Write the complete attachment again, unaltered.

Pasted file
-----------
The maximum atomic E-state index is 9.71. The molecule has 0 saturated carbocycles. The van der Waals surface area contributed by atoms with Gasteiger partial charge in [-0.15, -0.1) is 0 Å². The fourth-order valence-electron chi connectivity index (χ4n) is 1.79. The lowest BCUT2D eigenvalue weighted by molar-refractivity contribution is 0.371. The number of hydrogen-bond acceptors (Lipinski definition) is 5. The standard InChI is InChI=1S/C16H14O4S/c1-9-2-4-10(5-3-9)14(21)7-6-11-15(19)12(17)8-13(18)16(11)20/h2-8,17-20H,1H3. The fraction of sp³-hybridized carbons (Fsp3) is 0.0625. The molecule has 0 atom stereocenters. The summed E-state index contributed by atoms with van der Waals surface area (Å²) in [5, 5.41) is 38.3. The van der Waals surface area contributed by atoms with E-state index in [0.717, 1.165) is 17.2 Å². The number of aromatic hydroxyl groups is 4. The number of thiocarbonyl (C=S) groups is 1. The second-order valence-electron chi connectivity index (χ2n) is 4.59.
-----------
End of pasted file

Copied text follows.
The maximum atomic E-state index is 9.71. The molecule has 0 saturated carbocycles. The van der Waals surface area contributed by atoms with Gasteiger partial charge in [-0.15, -0.1) is 0 Å². The fourth-order valence-electron chi connectivity index (χ4n) is 1.79. The lowest BCUT2D eigenvalue weighted by molar-refractivity contribution is 0.371. The number of hydrogen-bond acceptors (Lipinski definition) is 5. The standard InChI is InChI=1S/C16H14O4S/c1-9-2-4-10(5-3-9)14(21)7-6-11-15(19)12(17)8-13(18)16(11)20/h2-8,17-20H,1H3. The fraction of sp³-hybridized carbons (Fsp3) is 0.0625. The molecule has 0 atom stereocenters. The summed E-state index contributed by atoms with van der Waals surface area (Å²) in [5, 5.41) is 38.3. The van der Waals surface area contributed by atoms with E-state index in [0.717, 1.165) is 17.2 Å². The number of aromatic hydroxyl groups is 4. The number of thiocarbonyl (C=S) groups is 1. The second-order valence-electron chi connectivity index (χ2n) is 4.59.